Smoke Is Out In France

photo, seine, bridges, orsay, louvre, grand palais A nearly monochrome January.

A Punky Forecast

by Ric Erickson

Paris:– Monday, 29. January:–  Lately the weather has not seemed to be such a personal insult to me so I find it difficult to work up a proper rant and rave about it. The beginning of this week is a good example of an uninsulting forecast. It is a punky forecast. A forecast so dreary is rates no raspberry. Tune your dials to –

The Weather Channel

The weather guy on France–2 TV–news came right out with it. He said, quote, "A system of high pressure is weighing heavily on some fog, pushing it down to where we are." Listening between the lines, it means that it will be gray and miserable around here but we shouldn't mind it because there is a jolly clear blue sky above the fog and the clouds.

photo, rainy street Cool and damp, with cold potions
across the way.

It's a bit like saying we shouldn't mind it being winter here because it is summer in Australia. Has anybody stopped to consider that down under Santa's reindeer pull a surfboard and not a sleigh? How can the kiddles get a thrill out of that? Does anyone think they go skiing in order to see exploding whales?

Well, anyway, we will have a high we can't see. Under the fog it may get a tiny bit sunny at times in the afternoon on Tuesday if you don't give up on it. Expect a temperature somewhere around 9 degrees. Wednesday looks like it will be a day devoted to fog and low clouds and the same goes for Thursday. Temperatures are expected to stay in the 9 to 8 degree range. Way out west, mostly in the ocean, there will be peeps of sunshine but that isn't around here anywhere.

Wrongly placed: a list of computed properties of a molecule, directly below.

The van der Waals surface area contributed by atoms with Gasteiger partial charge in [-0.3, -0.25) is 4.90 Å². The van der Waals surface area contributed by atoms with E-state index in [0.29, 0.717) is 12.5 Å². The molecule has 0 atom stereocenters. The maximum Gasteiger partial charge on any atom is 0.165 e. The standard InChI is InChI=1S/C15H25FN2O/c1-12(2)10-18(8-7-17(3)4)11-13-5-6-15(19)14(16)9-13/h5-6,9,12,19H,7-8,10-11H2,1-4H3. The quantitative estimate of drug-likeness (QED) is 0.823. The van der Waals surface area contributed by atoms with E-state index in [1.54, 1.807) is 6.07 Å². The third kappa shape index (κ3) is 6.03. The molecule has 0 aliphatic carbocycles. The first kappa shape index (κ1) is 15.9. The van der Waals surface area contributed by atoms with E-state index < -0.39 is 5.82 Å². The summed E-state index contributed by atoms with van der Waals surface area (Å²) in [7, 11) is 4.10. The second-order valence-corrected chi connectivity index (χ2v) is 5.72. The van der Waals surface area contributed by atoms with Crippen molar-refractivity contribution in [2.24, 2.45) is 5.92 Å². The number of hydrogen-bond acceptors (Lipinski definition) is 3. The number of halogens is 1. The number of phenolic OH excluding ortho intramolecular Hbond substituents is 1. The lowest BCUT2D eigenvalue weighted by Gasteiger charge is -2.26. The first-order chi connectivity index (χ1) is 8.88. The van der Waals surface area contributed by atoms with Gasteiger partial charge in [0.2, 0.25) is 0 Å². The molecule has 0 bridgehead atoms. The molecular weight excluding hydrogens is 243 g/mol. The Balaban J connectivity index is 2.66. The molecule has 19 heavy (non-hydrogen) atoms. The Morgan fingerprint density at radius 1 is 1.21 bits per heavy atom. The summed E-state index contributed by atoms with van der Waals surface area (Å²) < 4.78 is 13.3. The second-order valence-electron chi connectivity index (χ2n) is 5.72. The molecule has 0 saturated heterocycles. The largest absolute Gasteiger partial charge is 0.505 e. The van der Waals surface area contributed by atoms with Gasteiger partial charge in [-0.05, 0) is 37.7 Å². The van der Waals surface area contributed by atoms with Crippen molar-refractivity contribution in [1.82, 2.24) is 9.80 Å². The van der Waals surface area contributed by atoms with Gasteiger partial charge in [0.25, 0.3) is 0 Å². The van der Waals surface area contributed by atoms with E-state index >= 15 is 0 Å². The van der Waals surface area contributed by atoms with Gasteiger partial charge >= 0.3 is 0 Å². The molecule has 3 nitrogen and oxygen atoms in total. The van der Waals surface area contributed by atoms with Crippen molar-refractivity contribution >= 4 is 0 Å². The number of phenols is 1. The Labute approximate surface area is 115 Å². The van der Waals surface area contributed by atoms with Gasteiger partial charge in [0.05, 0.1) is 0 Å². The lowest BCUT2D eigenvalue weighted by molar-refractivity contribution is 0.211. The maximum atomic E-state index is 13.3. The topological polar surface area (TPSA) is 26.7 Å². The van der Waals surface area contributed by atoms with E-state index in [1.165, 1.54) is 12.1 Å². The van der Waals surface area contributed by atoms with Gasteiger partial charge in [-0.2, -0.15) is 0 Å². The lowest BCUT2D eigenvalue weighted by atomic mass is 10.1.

Across the mighty Atlantic the weather is folklorique but we have it covered. We switch computers and go now to Météo Jim, spinning his tales.

Stupor Follows Groundhog

American folklore marks dates by such names as the Great Snow or Cold Friday. Although there was no snow, this past Friday was definitely a Cold Friday. The low temperature was 9 a–grad – minus 12 euro–grad – with a wind chill factor of 0 a–grad– minus 16 euro–grad.

photo, citroen 2cv Working model of a rétromobile.

Today, Sunday, a heat wave will seize Pommeland with a high of about 42 a–grad. The heat will not last long because a new cold wave will arrive tonight along with hurried flurries. The temperature tomorrow will hover around 29 a–grad – minus 3 euro–grad – then rise slightly for the rest of the week with temperatures in in mid 30s.

A note of importance – January ends this week, sliding into February which starts off the month – on Feb. 2 – with the memorably important Groundhog Day on Saturday followed by the StuporBowl on Sunday.

A la prochaine , Météo Jim

photo, le parisien, abbe pierre, le pape des pauvres, tuesday

Café Life

Actually Continued